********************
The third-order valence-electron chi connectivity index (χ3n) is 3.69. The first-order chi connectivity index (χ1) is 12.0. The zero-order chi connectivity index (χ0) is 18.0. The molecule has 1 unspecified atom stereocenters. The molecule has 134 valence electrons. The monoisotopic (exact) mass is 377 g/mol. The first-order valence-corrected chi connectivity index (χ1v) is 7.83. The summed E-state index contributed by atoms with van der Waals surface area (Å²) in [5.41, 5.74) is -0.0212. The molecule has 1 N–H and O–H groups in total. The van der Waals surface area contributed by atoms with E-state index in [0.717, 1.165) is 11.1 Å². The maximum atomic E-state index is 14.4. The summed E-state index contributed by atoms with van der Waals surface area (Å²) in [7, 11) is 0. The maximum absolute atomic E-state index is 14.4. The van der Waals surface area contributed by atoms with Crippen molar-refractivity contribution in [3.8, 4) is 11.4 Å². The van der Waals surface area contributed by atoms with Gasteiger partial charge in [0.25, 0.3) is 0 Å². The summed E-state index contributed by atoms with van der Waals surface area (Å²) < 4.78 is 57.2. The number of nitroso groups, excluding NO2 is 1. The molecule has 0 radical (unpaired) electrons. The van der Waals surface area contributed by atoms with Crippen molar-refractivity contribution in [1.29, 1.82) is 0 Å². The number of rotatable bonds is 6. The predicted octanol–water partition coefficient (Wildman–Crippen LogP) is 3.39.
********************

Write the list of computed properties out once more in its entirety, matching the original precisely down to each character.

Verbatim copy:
The third-order valence-electron chi connectivity index (χ3n) is 3.69. The first-order chi connectivity index (χ1) is 12.0. The zero-order chi connectivity index (χ0) is 18.0. The molecule has 1 unspecified atom stereocenters. The molecule has 134 valence electrons. The monoisotopic (exact) mass is 377 g/mol. The first-order valence-corrected chi connectivity index (χ1v) is 7.83. The summed E-state index contributed by atoms with van der Waals surface area (Å²) in [5.41, 5.74) is -0.0212. The molecule has 1 N–H and O–H groups in total. The van der Waals surface area contributed by atoms with E-state index in [0.717, 1.165) is 11.1 Å². The maximum atomic E-state index is 14.4. The summed E-state index contributed by atoms with van der Waals surface area (Å²) in [7, 11) is 0. The maximum absolute atomic E-state index is 14.4. The van der Waals surface area contributed by atoms with Crippen molar-refractivity contribution in [3.8, 4) is 11.4 Å². The van der Waals surface area contributed by atoms with Gasteiger partial charge in [0.25, 0.3) is 0 Å². The summed E-state index contributed by atoms with van der Waals surface area (Å²) < 4.78 is 57.2. The number of nitroso groups, excluding NO2 is 1. The molecule has 0 radical (unpaired) electrons. The van der Waals surface area contributed by atoms with Crippen molar-refractivity contribution in [1.29, 1.82) is 0 Å². The number of rotatable bonds is 6. The predicted octanol–water partition coefficient (Wildman–Crippen LogP) is 3.39.